By Katie Horneffer, Intern, Care4Carolina
As the cost of college attendance continues to rise, many college students struggle to make ends meet. The average annual in-state tuition rate at North Carolina community colleges is $2,500; for four-year colleges, it’s nearly $19,000. Despite working long hours outside of class to afford tuition and living expenses, many students may not have enough extra savings on hand to pay for a health emergency, like a hospital or urgent care visit. Closing the coverage gap can help address these financial stresses, allowing students to focus more on their education and improving academic outcomes and earnings for NC students.
In states that have closed their coverage gaps, college students are more likely to have health insurance. The proportion of college students with healthcare coverage is 3.4 percentage points higher in states that have closed their coverage gaps compared to those that haven’t. With coverage, college students have better access to preventive screenings, mental health treatment, vaccines, reproductive healthcare, and prescriptions.
The impact of these gains in coverage goes beyond just improved health outcomes: states that have closed their coverage gaps have seen a positive impact on educational outcomes for college students. These states have higher community college enrollment, higher community college graduation rates, and higher four-year college graduate rates. Community college students in these states are also more likely to transfer to a four-year college, which increases their potential for higher earnings later in life.
Why would access to affordable health insurance help college students do better in school? First, closing the coverage gap increases financial stability among lower-income students. Students don’t have to make tough choices between paying tuition and paying a healthcare bill. They can also work fewer hours and still make ends meet, meaning they have more time to focus on their academics. Second, with health insurance, college students can better manage any chronic conditions or mental health concerns that might interfere with their ability to succeed in school.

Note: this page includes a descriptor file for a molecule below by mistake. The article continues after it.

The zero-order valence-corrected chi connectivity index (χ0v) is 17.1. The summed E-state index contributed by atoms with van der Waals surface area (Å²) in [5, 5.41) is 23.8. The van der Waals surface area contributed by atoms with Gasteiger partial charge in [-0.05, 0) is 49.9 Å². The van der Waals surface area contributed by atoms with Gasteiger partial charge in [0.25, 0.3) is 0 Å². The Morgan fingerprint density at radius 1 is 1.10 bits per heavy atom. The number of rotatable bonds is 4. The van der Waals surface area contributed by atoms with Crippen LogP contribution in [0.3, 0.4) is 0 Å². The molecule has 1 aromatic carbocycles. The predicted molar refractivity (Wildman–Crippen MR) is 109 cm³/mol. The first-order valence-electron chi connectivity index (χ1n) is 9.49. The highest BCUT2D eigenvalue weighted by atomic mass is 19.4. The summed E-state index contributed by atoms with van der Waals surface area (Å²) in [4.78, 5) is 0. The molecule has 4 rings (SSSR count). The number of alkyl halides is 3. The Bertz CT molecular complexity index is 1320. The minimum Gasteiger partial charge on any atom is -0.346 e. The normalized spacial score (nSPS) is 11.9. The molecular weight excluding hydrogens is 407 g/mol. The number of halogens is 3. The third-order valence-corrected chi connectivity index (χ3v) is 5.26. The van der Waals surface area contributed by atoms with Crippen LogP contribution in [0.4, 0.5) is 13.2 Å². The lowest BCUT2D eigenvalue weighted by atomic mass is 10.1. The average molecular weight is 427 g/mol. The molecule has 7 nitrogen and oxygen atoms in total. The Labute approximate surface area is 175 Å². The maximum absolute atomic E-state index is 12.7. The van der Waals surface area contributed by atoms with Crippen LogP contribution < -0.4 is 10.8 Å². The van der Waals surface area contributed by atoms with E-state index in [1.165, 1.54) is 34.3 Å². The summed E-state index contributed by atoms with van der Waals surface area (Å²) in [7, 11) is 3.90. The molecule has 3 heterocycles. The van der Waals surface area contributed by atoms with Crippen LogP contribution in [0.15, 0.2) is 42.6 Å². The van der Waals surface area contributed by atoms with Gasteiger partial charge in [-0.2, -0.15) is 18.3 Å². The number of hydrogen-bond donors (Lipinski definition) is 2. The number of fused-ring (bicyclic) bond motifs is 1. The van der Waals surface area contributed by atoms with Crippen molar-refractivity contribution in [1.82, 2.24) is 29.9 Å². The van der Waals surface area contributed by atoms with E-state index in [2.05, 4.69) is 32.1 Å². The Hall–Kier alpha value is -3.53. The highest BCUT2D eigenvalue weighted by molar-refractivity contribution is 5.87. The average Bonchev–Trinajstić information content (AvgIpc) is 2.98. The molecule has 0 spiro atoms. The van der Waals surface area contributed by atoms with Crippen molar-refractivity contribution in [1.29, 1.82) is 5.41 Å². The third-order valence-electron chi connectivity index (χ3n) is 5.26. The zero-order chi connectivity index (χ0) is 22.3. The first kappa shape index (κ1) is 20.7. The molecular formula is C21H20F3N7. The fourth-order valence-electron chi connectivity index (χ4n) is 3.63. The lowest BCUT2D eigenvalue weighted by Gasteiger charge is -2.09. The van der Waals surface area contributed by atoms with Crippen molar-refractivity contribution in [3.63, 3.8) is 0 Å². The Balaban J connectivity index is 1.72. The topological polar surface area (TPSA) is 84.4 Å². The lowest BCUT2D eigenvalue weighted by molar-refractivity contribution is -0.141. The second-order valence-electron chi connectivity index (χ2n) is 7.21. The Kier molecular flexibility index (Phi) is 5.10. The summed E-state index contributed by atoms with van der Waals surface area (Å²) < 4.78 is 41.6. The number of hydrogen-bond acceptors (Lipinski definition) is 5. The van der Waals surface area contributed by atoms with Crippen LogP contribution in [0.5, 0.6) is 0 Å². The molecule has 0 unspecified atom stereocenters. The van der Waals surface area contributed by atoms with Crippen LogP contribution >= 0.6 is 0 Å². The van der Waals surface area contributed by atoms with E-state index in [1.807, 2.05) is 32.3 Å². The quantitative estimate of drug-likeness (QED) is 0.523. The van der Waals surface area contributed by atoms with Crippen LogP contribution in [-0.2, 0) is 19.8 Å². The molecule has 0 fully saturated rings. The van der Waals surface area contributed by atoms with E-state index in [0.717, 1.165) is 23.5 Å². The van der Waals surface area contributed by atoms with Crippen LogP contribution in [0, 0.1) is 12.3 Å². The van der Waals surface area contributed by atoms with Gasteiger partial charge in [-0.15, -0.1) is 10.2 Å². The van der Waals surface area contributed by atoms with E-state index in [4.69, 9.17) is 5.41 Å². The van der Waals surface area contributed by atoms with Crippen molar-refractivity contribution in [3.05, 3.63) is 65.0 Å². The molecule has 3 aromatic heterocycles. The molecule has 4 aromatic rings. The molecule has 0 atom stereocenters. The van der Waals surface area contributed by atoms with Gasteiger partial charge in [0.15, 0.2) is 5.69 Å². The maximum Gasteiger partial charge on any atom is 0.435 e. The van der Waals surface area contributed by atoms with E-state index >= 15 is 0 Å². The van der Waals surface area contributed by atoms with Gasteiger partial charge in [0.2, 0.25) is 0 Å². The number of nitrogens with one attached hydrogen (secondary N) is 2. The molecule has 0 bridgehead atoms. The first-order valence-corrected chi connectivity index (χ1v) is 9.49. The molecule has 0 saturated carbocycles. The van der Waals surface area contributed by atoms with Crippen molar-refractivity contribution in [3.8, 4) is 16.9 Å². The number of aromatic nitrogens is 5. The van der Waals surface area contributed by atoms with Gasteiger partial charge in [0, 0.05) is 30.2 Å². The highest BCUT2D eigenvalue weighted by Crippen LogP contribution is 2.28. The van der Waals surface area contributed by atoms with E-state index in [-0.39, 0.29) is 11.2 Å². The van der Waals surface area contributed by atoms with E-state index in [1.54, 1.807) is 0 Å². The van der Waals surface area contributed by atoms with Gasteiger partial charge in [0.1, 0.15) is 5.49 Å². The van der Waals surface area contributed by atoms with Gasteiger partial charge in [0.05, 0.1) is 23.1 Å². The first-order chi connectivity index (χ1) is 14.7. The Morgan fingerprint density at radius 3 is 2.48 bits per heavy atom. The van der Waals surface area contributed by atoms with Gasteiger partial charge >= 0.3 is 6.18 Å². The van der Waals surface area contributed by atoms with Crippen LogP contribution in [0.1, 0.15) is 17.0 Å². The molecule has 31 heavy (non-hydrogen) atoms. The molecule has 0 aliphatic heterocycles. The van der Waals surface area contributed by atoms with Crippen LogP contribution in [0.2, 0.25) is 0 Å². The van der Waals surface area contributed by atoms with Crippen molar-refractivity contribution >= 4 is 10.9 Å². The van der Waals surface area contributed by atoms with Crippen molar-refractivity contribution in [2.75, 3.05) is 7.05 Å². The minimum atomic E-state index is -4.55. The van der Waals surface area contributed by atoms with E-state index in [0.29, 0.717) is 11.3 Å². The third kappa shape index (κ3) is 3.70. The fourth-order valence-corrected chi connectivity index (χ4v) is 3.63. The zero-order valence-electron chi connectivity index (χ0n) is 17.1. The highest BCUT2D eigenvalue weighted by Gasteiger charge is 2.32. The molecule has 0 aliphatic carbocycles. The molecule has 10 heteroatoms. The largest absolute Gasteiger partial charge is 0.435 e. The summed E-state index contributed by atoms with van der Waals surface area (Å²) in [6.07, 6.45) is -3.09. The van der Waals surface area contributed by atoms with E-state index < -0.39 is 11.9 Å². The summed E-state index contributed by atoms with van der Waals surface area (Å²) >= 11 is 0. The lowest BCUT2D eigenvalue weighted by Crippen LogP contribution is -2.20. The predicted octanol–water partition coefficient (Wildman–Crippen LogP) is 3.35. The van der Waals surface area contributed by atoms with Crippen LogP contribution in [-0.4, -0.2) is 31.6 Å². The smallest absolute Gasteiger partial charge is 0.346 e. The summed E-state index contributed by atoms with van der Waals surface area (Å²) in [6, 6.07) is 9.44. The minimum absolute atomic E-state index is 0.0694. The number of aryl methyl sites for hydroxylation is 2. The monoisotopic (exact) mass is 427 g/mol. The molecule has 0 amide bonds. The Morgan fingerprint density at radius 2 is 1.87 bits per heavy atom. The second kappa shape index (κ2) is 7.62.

The impacts of closing the gap go beyond just college outcomes—high schoolers, too, do better academically. In fact, one study found that, if all states that haven’t yet closed their coverage gap did so, the number of high school dropouts in these states would drop by 11.2%. This makes sense considering the important impact that family financial stability has on youths’ access to resources and ability to thrive in school. Furthermore, healthier parents, who aren’t struggling with ongoing health concerns, have more capacity to spend time with their children and support them academically. By improving the financial security and health of low-income families, closing the coverage gap would help North Carolina’s high schoolers succeed.
Education is a critical predictor of future health, income, and job security. Closing the coverage gap would have impacts that extend far beyond immediate improvements in health and financial stability: it would also have long-term effects on the well-being of North Carolinians for decades to come. By closing the coverage gap now, we can support North Carolina’s students in their educational achievements as they lay the path for a brighter future.
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